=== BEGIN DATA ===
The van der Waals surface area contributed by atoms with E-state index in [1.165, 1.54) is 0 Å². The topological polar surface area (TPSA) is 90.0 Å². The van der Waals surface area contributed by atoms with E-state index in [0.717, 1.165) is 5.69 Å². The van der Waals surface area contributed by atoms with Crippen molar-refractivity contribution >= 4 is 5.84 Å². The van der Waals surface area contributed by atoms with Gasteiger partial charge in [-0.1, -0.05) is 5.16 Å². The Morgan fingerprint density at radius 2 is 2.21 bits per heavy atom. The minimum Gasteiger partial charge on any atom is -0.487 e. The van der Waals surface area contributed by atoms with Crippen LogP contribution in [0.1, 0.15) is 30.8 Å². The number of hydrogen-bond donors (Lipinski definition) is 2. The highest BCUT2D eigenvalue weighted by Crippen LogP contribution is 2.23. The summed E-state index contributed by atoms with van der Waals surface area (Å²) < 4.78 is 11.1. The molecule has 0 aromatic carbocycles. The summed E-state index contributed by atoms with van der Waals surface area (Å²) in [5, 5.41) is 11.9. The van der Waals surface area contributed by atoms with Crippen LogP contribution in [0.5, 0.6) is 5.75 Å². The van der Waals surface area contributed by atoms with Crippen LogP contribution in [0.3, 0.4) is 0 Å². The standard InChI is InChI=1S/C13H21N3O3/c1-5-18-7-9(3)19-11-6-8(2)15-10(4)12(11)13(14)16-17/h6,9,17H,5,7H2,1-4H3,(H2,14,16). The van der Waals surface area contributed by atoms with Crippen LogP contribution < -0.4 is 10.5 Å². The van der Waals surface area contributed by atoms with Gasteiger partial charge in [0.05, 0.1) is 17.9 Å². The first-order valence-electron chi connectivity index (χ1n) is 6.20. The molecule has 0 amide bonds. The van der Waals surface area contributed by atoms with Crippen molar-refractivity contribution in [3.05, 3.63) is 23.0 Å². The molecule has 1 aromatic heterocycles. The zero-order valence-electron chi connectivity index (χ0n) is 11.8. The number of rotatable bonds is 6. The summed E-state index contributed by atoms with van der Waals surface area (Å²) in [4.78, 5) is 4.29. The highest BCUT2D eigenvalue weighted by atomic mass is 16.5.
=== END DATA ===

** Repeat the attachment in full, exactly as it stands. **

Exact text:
The van der Waals surface area contributed by atoms with E-state index in [1.165, 1.54) is 0 Å². The topological polar surface area (TPSA) is 90.0 Å². The van der Waals surface area contributed by atoms with E-state index in [0.717, 1.165) is 5.69 Å². The van der Waals surface area contributed by atoms with Crippen molar-refractivity contribution >= 4 is 5.84 Å². The van der Waals surface area contributed by atoms with Gasteiger partial charge in [-0.1, -0.05) is 5.16 Å². The Morgan fingerprint density at radius 2 is 2.21 bits per heavy atom. The minimum Gasteiger partial charge on any atom is -0.487 e. The van der Waals surface area contributed by atoms with Crippen LogP contribution in [0.1, 0.15) is 30.8 Å². The number of hydrogen-bond donors (Lipinski definition) is 2. The highest BCUT2D eigenvalue weighted by Crippen LogP contribution is 2.23. The summed E-state index contributed by atoms with van der Waals surface area (Å²) < 4.78 is 11.1. The molecule has 0 aromatic carbocycles. The summed E-state index contributed by atoms with van der Waals surface area (Å²) in [5, 5.41) is 11.9. The van der Waals surface area contributed by atoms with Crippen LogP contribution in [0.5, 0.6) is 5.75 Å². The van der Waals surface area contributed by atoms with Crippen LogP contribution in [0.3, 0.4) is 0 Å². The standard InChI is InChI=1S/C13H21N3O3/c1-5-18-7-9(3)19-11-6-8(2)15-10(4)12(11)13(14)16-17/h6,9,17H,5,7H2,1-4H3,(H2,14,16). The van der Waals surface area contributed by atoms with Crippen LogP contribution < -0.4 is 10.5 Å². The van der Waals surface area contributed by atoms with Gasteiger partial charge in [0.05, 0.1) is 17.9 Å². The first-order valence-electron chi connectivity index (χ1n) is 6.20. The molecule has 0 amide bonds. The van der Waals surface area contributed by atoms with Crippen molar-refractivity contribution in [3.05, 3.63) is 23.0 Å². The molecule has 1 aromatic heterocycles. The zero-order valence-electron chi connectivity index (χ0n) is 11.8. The number of rotatable bonds is 6. The summed E-state index contributed by atoms with van der Waals surface area (Å²) in [4.78, 5) is 4.29. The highest BCUT2D eigenvalue weighted by atomic mass is 16.5.